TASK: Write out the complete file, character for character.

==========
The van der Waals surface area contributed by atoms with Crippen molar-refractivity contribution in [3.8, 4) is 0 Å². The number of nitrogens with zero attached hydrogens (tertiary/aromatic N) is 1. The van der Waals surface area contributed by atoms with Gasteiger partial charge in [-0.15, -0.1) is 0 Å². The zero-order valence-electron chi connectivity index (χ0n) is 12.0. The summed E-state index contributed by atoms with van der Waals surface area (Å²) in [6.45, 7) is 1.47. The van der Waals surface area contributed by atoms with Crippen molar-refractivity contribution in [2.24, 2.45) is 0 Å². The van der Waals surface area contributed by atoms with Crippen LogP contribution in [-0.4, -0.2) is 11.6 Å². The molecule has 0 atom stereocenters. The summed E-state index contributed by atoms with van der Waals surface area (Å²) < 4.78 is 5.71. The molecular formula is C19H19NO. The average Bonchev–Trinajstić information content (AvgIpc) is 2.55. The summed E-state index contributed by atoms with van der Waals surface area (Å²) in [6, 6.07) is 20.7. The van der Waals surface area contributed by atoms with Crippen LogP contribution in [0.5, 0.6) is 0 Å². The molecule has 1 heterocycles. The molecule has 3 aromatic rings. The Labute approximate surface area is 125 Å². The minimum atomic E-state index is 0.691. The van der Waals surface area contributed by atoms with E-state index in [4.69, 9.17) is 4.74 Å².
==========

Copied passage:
The van der Waals surface area contributed by atoms with Crippen molar-refractivity contribution in [3.8, 4) is 0 Å². The number of nitrogens with zero attached hydrogens (tertiary/aromatic N) is 1. The van der Waals surface area contributed by atoms with Gasteiger partial charge in [-0.15, -0.1) is 0 Å². The zero-order valence-electron chi connectivity index (χ0n) is 12.0. The summed E-state index contributed by atoms with van der Waals surface area (Å²) in [6.45, 7) is 1.47. The van der Waals surface area contributed by atoms with Crippen molar-refractivity contribution in [2.24, 2.45) is 0 Å². The van der Waals surface area contributed by atoms with Crippen LogP contribution in [-0.4, -0.2) is 11.6 Å². The molecule has 0 atom stereocenters. The summed E-state index contributed by atoms with van der Waals surface area (Å²) < 4.78 is 5.71. The molecular formula is C19H19NO. The average Bonchev–Trinajstić information content (AvgIpc) is 2.55. The summed E-state index contributed by atoms with van der Waals surface area (Å²) in [6, 6.07) is 20.7. The van der Waals surface area contributed by atoms with Crippen LogP contribution in [0.5, 0.6) is 0 Å². The molecule has 1 heterocycles. The molecule has 3 aromatic rings. The Labute approximate surface area is 125 Å². The minimum atomic E-state index is 0.691. The van der Waals surface area contributed by atoms with E-state index in [4.69, 9.17) is 4.74 Å².